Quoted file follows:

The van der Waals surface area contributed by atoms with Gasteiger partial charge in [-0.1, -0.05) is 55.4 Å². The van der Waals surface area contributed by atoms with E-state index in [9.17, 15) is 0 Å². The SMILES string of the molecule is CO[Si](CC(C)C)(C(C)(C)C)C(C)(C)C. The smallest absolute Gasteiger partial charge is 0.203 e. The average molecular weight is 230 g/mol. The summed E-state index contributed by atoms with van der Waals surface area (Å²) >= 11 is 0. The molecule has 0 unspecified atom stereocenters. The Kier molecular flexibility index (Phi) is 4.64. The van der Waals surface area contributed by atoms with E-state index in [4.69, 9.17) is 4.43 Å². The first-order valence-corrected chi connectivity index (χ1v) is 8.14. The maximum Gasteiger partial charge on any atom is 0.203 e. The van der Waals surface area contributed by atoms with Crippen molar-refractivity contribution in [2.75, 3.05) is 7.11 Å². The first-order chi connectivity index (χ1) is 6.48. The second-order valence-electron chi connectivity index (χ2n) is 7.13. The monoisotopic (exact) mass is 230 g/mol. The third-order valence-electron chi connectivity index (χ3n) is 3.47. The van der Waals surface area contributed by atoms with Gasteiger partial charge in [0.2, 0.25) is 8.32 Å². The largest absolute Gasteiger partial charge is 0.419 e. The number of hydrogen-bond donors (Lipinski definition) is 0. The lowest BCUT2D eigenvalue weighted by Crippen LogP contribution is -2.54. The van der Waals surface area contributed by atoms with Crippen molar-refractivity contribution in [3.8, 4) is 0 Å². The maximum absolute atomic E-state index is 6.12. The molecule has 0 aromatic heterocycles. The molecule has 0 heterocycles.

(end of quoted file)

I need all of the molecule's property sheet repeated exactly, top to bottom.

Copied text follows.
The van der Waals surface area contributed by atoms with Gasteiger partial charge in [-0.1, -0.05) is 55.4 Å². The van der Waals surface area contributed by atoms with E-state index in [9.17, 15) is 0 Å². The SMILES string of the molecule is CO[Si](CC(C)C)(C(C)(C)C)C(C)(C)C. The smallest absolute Gasteiger partial charge is 0.203 e. The average molecular weight is 230 g/mol. The summed E-state index contributed by atoms with van der Waals surface area (Å²) >= 11 is 0. The molecule has 0 unspecified atom stereocenters. The Kier molecular flexibility index (Phi) is 4.64. The van der Waals surface area contributed by atoms with E-state index in [4.69, 9.17) is 4.43 Å². The first-order valence-corrected chi connectivity index (χ1v) is 8.14. The maximum Gasteiger partial charge on any atom is 0.203 e. The van der Waals surface area contributed by atoms with Crippen molar-refractivity contribution in [2.75, 3.05) is 7.11 Å². The first-order chi connectivity index (χ1) is 6.48. The second-order valence-electron chi connectivity index (χ2n) is 7.13. The monoisotopic (exact) mass is 230 g/mol. The third-order valence-electron chi connectivity index (χ3n) is 3.47. The van der Waals surface area contributed by atoms with Gasteiger partial charge in [0.2, 0.25) is 8.32 Å². The largest absolute Gasteiger partial charge is 0.419 e. The number of hydrogen-bond donors (Lipinski definition) is 0. The lowest BCUT2D eigenvalue weighted by Crippen LogP contribution is -2.54. The van der Waals surface area contributed by atoms with Crippen molar-refractivity contribution in [3.8, 4) is 0 Å². The maximum absolute atomic E-state index is 6.12. The molecule has 0 aromatic heterocycles. The molecule has 0 heterocycles.